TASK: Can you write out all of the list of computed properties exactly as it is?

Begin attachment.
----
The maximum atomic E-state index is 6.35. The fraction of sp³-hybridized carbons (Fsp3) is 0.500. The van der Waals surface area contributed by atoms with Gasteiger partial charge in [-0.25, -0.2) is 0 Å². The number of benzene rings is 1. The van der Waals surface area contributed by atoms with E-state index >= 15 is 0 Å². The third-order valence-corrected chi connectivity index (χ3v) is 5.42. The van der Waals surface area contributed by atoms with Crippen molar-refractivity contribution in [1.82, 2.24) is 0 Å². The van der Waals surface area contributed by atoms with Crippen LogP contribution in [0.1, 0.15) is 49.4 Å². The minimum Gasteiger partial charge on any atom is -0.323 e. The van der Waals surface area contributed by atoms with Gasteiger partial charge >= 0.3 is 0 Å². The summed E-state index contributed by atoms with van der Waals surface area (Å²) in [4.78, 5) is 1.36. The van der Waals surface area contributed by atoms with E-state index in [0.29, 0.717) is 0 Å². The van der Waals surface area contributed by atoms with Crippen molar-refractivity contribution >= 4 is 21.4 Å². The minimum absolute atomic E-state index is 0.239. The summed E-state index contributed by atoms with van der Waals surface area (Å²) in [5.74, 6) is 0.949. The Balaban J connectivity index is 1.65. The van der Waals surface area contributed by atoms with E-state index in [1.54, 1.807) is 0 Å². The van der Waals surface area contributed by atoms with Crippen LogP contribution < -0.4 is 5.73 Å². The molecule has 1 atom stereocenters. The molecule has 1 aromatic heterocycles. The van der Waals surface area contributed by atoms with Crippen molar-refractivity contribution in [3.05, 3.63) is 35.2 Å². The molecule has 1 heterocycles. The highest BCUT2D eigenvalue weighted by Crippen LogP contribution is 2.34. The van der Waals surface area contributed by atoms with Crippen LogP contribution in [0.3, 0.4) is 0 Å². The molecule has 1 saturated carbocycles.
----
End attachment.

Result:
The maximum atomic E-state index is 6.35. The fraction of sp³-hybridized carbons (Fsp3) is 0.500. The van der Waals surface area contributed by atoms with Gasteiger partial charge in [-0.25, -0.2) is 0 Å². The number of benzene rings is 1. The van der Waals surface area contributed by atoms with E-state index >= 15 is 0 Å². The third-order valence-corrected chi connectivity index (χ3v) is 5.42. The van der Waals surface area contributed by atoms with Crippen molar-refractivity contribution in [1.82, 2.24) is 0 Å². The van der Waals surface area contributed by atoms with Crippen LogP contribution in [0.1, 0.15) is 49.4 Å². The minimum Gasteiger partial charge on any atom is -0.323 e. The van der Waals surface area contributed by atoms with Gasteiger partial charge >= 0.3 is 0 Å². The summed E-state index contributed by atoms with van der Waals surface area (Å²) in [4.78, 5) is 1.36. The van der Waals surface area contributed by atoms with E-state index in [0.29, 0.717) is 0 Å². The van der Waals surface area contributed by atoms with Crippen molar-refractivity contribution >= 4 is 21.4 Å². The minimum absolute atomic E-state index is 0.239. The summed E-state index contributed by atoms with van der Waals surface area (Å²) in [5.74, 6) is 0.949. The Balaban J connectivity index is 1.65. The van der Waals surface area contributed by atoms with E-state index in [1.54, 1.807) is 0 Å². The van der Waals surface area contributed by atoms with Crippen LogP contribution < -0.4 is 5.73 Å². The molecule has 1 atom stereocenters. The molecule has 1 aromatic heterocycles. The van der Waals surface area contributed by atoms with Crippen molar-refractivity contribution in [3.05, 3.63) is 35.2 Å². The molecule has 1 heterocycles. The highest BCUT2D eigenvalue weighted by Crippen LogP contribution is 2.34. The van der Waals surface area contributed by atoms with Crippen LogP contribution in [0.3, 0.4) is 0 Å². The molecule has 1 saturated carbocycles.